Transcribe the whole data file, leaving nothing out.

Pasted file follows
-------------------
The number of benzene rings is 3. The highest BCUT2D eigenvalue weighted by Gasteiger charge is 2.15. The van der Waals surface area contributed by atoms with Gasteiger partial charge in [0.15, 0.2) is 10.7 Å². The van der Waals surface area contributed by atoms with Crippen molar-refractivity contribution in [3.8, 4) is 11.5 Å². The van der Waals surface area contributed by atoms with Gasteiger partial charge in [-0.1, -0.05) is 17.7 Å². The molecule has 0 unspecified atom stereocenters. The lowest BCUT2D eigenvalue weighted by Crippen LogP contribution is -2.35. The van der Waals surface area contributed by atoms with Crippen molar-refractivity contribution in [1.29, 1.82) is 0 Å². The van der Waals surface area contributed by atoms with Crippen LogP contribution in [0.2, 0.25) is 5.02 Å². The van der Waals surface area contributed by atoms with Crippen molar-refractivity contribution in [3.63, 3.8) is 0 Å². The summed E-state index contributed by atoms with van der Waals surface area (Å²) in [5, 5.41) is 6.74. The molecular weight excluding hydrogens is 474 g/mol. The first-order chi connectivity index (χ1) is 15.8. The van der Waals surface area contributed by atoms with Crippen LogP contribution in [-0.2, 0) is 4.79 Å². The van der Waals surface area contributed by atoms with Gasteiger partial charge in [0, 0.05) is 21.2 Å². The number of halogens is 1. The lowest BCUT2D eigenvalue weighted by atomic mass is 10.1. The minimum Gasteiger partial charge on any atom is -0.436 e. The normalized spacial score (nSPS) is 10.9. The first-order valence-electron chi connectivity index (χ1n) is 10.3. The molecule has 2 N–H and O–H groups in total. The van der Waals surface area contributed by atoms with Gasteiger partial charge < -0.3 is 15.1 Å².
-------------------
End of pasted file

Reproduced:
The number of benzene rings is 3. The highest BCUT2D eigenvalue weighted by Gasteiger charge is 2.15. The van der Waals surface area contributed by atoms with Gasteiger partial charge in [0.15, 0.2) is 10.7 Å². The van der Waals surface area contributed by atoms with Crippen molar-refractivity contribution in [3.8, 4) is 11.5 Å². The van der Waals surface area contributed by atoms with Gasteiger partial charge in [-0.1, -0.05) is 17.7 Å². The molecule has 0 unspecified atom stereocenters. The lowest BCUT2D eigenvalue weighted by Crippen LogP contribution is -2.35. The van der Waals surface area contributed by atoms with Crippen molar-refractivity contribution in [1.29, 1.82) is 0 Å². The van der Waals surface area contributed by atoms with Crippen LogP contribution in [0.2, 0.25) is 5.02 Å². The van der Waals surface area contributed by atoms with Crippen molar-refractivity contribution in [3.63, 3.8) is 0 Å². The summed E-state index contributed by atoms with van der Waals surface area (Å²) in [5, 5.41) is 6.74. The molecular weight excluding hydrogens is 474 g/mol. The first-order chi connectivity index (χ1) is 15.8. The van der Waals surface area contributed by atoms with Crippen LogP contribution in [-0.2, 0) is 4.79 Å². The van der Waals surface area contributed by atoms with Gasteiger partial charge in [0, 0.05) is 21.2 Å². The number of halogens is 1. The lowest BCUT2D eigenvalue weighted by atomic mass is 10.1. The minimum Gasteiger partial charge on any atom is -0.436 e. The normalized spacial score (nSPS) is 10.9. The first-order valence-electron chi connectivity index (χ1n) is 10.3. The molecule has 2 N–H and O–H groups in total. The van der Waals surface area contributed by atoms with Gasteiger partial charge < -0.3 is 15.1 Å².